“The [Ahmanson] aquifer drains itself in the lean years and in the wet years fills up – it is not something that’s always full,” says Ron Stark, chairman of TSD. “The underground aquifer that is the closest one to Tapia is the Ahmanson aquifer. Now, if it’s at all technically possible that we don’t do any damage to the environment, and we can find some way that we can use the water in the aquifer year-round, replenishing it with the Tapia water in the winter, that would be a bonus for everybody. The thing is that we do it without hurting anybody. You don’t know until you have consultants look at it. When they give us their yes or no, then we go to the next step.”
But drainage and use of the Ahmanson aquifer would do just that, according to Mark Abramson, Malibu Creek Stream team manager for the environmental group Heal the Bay. “This proposal was laughed out of the water when it was introduced several years ago,” says Abramson. “It would be a disaster to Las Virgenes Creek and East Las Virgenes Creek. It would create an algal impairment in the pristine headwaters of the Malibu Creek Watershed and potentially degrade downstream water quality with an unknown blend of toxic contaminants from below Rocketdyne. Approval of this plan would be a terrible mismanagement of a public resource.”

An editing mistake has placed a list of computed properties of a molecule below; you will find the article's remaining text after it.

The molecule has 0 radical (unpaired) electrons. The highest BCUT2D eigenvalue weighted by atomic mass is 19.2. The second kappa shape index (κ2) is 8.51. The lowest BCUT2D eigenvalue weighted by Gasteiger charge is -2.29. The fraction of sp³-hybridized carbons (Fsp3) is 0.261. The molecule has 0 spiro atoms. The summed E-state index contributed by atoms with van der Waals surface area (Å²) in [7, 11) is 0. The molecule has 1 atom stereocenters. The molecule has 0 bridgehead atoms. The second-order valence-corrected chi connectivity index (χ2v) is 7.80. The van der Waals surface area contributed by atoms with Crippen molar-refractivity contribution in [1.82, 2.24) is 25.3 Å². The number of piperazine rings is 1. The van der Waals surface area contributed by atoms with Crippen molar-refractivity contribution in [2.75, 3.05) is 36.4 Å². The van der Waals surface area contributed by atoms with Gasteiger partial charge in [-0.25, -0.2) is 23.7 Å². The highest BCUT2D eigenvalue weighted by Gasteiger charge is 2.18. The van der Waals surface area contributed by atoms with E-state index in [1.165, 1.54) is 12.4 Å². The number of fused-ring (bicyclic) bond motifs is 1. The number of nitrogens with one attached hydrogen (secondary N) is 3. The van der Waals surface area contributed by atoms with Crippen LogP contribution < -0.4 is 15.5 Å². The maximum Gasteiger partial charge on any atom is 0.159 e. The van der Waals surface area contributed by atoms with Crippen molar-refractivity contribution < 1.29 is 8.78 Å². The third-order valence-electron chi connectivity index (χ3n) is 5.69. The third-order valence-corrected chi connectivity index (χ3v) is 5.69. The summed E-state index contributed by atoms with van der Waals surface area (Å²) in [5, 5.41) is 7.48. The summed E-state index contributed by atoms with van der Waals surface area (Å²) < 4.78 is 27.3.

At issue is the interconnectivity between the Ahmanson aquifer and the heavily polluted groundwater underneath Rocketdyne’s lab. “They are definitely connected by way of faults, and the faults are significant as far as the groundwater migration,” says Jim Slosson, former state geologist under Governor Reagan and now chief engineering geologist for Slosson and Associates, his Van Nuys-based geology consulting firm. “I think that would be almost a stupid move because the greatest part of the contaminated aquifer in the Ahmanson Ranch area is in area immediately right up there by Burro Flats,” he said, referring to Rocketdyne’s radiological area, the site of a partial nuclear reactor meltdown in 1959 as well as numerous other nuclear accidents and mishaps.